The Socialist Equality Party (SEP) held election public meetings in Sydney, Melbourne and Brisbane, Australia’s three largest cities, last weekend, called to defend jailed WikiLeaks founder Julian Assange and whistleblower Chelsea Manning. The meetings were attended by students, unemployed youth, workers and retirees.
SEP election candidates outlined the anti-war, socialist and internationalist program the party is advancing in Australia’s May 18 election. Speakers warned that the imprisonment of Assange and Manning was an attack on the democratic rights of the working class and an integral part of the preparations for further imperialist wars.
The Sydney meeting, which was livestreamed on Facebook, was addressed by Oscar Grenfell, the SEP’s candidate for the lower house seat of Parramatta, John Davis, one of the party’s Senate candidates for New South Wales, and SEP National Committee member Nick Beams.
In Melbourne, the speakers were Peter Byrne, the SEP candidate for the lower house of Calwell, Tessa Pietsch for the Senate, and SEP National Committee member Patrick O’Connor. In Brisbane, the meeting was addressed by Mike Head, the party’s candidate for Oxley, and SEP Assistant National Secretary Cheryl Crisp.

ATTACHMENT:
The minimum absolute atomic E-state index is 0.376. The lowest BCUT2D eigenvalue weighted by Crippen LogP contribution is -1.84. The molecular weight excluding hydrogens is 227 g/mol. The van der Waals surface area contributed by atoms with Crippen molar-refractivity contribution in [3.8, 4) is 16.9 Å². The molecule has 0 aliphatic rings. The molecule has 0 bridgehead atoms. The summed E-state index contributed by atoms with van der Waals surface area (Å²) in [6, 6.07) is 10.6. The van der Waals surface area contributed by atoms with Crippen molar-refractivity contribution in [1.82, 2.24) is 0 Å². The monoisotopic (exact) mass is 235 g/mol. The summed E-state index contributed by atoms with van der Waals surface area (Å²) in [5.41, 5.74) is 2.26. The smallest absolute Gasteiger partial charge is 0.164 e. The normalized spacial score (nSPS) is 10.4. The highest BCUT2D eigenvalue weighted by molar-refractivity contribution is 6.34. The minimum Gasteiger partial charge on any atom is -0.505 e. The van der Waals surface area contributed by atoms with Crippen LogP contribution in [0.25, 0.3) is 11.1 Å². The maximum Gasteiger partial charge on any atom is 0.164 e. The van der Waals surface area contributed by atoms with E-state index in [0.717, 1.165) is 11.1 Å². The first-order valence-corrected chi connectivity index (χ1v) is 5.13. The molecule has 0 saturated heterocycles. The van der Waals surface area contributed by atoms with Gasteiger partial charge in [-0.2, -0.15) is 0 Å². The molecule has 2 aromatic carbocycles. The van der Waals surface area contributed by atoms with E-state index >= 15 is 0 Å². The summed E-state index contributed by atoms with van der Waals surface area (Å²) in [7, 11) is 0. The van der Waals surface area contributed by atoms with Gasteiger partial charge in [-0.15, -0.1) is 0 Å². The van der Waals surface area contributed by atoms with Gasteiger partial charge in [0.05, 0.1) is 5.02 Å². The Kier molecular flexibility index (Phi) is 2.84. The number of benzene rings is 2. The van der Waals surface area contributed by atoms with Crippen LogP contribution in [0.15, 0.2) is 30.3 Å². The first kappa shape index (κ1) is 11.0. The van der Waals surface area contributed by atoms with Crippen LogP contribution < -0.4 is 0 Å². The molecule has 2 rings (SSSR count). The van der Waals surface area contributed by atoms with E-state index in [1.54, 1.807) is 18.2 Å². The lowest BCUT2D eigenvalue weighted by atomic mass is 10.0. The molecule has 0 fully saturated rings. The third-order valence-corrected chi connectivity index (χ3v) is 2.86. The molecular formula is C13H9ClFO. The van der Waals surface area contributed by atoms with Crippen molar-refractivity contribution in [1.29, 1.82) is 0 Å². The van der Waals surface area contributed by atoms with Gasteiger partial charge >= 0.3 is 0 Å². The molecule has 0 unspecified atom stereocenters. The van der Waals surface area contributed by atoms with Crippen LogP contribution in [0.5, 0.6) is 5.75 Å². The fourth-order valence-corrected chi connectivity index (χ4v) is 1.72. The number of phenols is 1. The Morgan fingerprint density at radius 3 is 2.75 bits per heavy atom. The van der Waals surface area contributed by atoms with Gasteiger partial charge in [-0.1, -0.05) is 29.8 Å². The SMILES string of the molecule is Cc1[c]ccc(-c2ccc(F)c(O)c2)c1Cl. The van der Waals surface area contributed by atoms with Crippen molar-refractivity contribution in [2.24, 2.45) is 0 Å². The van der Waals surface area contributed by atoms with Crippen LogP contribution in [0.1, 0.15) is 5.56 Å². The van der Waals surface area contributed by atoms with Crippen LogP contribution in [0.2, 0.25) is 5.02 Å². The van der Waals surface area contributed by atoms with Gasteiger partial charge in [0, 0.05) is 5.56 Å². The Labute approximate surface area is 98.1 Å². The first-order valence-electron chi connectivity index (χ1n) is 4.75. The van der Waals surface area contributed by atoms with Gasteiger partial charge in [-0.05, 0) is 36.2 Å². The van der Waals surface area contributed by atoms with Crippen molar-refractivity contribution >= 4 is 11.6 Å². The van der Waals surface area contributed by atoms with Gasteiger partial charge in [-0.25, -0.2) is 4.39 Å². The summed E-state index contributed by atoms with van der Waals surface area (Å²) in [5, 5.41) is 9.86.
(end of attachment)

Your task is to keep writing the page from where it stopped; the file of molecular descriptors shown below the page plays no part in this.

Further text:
In Sydney, Grenfell explained why the SEP’s election campaign was centrally raising the defence of Assange and Manning. He reviewed WikiLeaks’ powerful exposure of US war crimes, and the lies and corruption by governments and corporations internationally. The struggle to secure the release of Assange and Manning was critical, he said, and inseparable from the political fight that must be waged by the working class in defence of freedom of speech and its own basic democratic rights.
Grenfell denounced the media slanders against Assange and the bogus allegations that he was a Russian agent. “These lies,” he said, “are part and parcel of a broader McCarthyite campaign, which has been used to restrict access to socialist and anti-war publications, including the WSWS, and to expand the preparations for war.”
The speaker explained the role of one Australian government after another in assisting the persecution of Assange. The political establishment “is committed to the US alliance, to participating in American imperialism’s wars, and to suppressing those who expose them.”
Senate candidate John Davis told the meeting that Assange and WikiLeaks had played a profound role in his own politicisation and that of an entire generation.
The revelations of imperialist war crimes, government spying and the deep corruption within the capitalist profit system, he said, “has seriously impacted the way that young people see and understand the world we live in… A teenager today has never known a world in which the United States is not at war in the Middle East. WikiLeaks has played a crucial part in exposing the criminal nature of these wars.”
SEP national committee member Nick Beams said Assange’s arrest was “a turning point in world politics.” It was another demonstration that the ruling elites everywhere were moving to establish dictatorial and authoritarian forms of rule.